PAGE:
I reckon nature photography is my favorite photography genre.
Every time I see this wonderful image taken by one of our graduates Gary Nichols I marvel at the great job Gary has done in capturing the real essence of this setting.
The subject in this case is a beautiful snow monkey (Japanese Macaque)
If you are ever in Japan take the time to visit Jidokudani perhaps while on your way up to the snow at Shiga Kogen.
The Jigokudani Yaenkoen park which opened in 1964 is the place to go to see the Japanese Macaque. The Japanese Macaque (Macaca fuscata) is a monkey species native to northern Japan, and is the most northern-living non-human primate, surviving winter temperatures of below -15 °C. They have brown-gray fur, a red face, hands and bottom, and a short tail – and often seem remarkably human like.
In the wild they spend most of their time in forests and feed on seeds, buds, fruit, invertebrates, berries, leaves, and bark. The monkeys have a body length ranging from 80 to 95 cm. The males weigh around 10-14 kg while the females are usually around 5.5 kg.
The park is located in the Yokoyu River valley, which flows down from Shiga Kogen. At an elevation of 850 meters, the area is called Jigokudani (“Hell’s Valley”) due to the steep cliffs and hot water steaming out from the earth’s surface. It’s also a fairly harsh environment in winter with snow on the ground for a third of the year, but it is also a paradise for the couple of hundred monkeys that live there. How good is it that visitors can enter their world and watch them enjoying themselves. Watching the monkeys play and just go about their daily lives is a lot of fun. All the time the monkeys basically just ignore their human watchers and just get on with whatever it is they want to be doing.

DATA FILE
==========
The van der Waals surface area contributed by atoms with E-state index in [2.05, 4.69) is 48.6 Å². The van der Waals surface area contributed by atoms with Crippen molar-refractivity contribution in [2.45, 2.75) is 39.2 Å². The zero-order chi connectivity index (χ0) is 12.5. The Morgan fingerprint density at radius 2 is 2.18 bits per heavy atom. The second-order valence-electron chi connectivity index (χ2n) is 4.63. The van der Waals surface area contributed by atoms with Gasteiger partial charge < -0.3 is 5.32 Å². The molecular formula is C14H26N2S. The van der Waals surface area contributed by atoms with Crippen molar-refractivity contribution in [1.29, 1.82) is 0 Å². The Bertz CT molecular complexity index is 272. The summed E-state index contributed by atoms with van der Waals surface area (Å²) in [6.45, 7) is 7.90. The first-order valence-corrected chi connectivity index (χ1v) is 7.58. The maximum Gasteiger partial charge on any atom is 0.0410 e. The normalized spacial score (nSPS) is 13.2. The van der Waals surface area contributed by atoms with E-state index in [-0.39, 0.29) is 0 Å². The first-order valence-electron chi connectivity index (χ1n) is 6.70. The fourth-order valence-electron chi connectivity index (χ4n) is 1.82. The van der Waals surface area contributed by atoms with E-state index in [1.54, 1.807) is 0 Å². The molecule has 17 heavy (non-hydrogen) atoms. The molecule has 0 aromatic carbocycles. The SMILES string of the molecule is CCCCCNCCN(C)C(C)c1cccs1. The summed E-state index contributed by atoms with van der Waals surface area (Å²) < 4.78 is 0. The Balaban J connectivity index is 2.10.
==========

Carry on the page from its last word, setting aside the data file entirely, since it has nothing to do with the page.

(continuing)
It was very inspiring to see Gary develop as a photographer while he studied with us and it was evident early in his course he had a lot of talent and a great eye.
Thanks Gary for letting us share your work.